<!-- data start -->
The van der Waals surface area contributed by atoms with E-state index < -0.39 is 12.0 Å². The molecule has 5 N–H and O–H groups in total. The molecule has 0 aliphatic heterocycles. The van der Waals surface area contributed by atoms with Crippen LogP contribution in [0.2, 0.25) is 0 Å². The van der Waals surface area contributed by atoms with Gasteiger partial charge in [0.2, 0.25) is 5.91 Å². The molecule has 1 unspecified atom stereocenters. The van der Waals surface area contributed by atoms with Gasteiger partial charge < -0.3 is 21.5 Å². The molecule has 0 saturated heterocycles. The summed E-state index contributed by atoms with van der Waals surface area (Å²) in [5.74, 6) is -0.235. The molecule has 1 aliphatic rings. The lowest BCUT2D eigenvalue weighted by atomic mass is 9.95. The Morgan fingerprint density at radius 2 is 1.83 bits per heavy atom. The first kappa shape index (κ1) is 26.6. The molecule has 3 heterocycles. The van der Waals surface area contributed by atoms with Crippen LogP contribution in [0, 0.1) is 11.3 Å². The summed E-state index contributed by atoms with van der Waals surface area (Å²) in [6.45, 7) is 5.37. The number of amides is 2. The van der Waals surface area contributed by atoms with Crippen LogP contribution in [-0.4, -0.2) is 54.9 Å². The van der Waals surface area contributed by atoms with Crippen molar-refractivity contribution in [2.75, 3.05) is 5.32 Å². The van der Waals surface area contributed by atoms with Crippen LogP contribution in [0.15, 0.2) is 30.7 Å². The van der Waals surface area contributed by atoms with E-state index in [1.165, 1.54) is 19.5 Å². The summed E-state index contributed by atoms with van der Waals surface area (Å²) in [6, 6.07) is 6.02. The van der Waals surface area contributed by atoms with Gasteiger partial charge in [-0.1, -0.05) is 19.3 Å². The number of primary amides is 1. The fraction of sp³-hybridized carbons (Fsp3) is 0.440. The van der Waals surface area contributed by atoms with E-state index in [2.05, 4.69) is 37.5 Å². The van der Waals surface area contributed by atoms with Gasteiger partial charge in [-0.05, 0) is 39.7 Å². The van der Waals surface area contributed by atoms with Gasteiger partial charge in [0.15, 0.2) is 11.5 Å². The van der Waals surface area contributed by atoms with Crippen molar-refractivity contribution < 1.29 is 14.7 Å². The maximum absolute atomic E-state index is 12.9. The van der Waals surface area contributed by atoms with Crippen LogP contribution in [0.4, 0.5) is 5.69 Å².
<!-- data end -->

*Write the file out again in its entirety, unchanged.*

The van der Waals surface area contributed by atoms with E-state index < -0.39 is 12.0 Å². The molecule has 5 N–H and O–H groups in total. The molecule has 0 aliphatic heterocycles. The van der Waals surface area contributed by atoms with Crippen LogP contribution in [0.2, 0.25) is 0 Å². The van der Waals surface area contributed by atoms with Gasteiger partial charge in [0.2, 0.25) is 5.91 Å². The molecule has 1 unspecified atom stereocenters. The van der Waals surface area contributed by atoms with Gasteiger partial charge < -0.3 is 21.5 Å². The molecule has 0 saturated heterocycles. The summed E-state index contributed by atoms with van der Waals surface area (Å²) in [5.74, 6) is -0.235. The molecule has 1 aliphatic rings. The lowest BCUT2D eigenvalue weighted by atomic mass is 9.95. The Morgan fingerprint density at radius 2 is 1.83 bits per heavy atom. The first kappa shape index (κ1) is 26.6. The molecule has 3 heterocycles. The van der Waals surface area contributed by atoms with Crippen LogP contribution in [0, 0.1) is 11.3 Å². The summed E-state index contributed by atoms with van der Waals surface area (Å²) in [6.45, 7) is 5.37. The number of amides is 2. The van der Waals surface area contributed by atoms with Crippen LogP contribution in [-0.4, -0.2) is 54.9 Å². The van der Waals surface area contributed by atoms with Crippen molar-refractivity contribution in [2.75, 3.05) is 5.32 Å². The van der Waals surface area contributed by atoms with Crippen LogP contribution in [0.15, 0.2) is 30.7 Å². The van der Waals surface area contributed by atoms with E-state index in [1.165, 1.54) is 19.5 Å². The summed E-state index contributed by atoms with van der Waals surface area (Å²) in [6, 6.07) is 6.02. The van der Waals surface area contributed by atoms with Gasteiger partial charge in [-0.1, -0.05) is 19.3 Å². The number of primary amides is 1. The fraction of sp³-hybridized carbons (Fsp3) is 0.440. The van der Waals surface area contributed by atoms with E-state index in [2.05, 4.69) is 37.5 Å². The van der Waals surface area contributed by atoms with Gasteiger partial charge in [-0.05, 0) is 39.7 Å². The van der Waals surface area contributed by atoms with Gasteiger partial charge in [0.15, 0.2) is 11.5 Å². The van der Waals surface area contributed by atoms with Crippen molar-refractivity contribution < 1.29 is 14.7 Å². The maximum absolute atomic E-state index is 12.9. The van der Waals surface area contributed by atoms with Crippen LogP contribution in [0.4, 0.5) is 5.69 Å².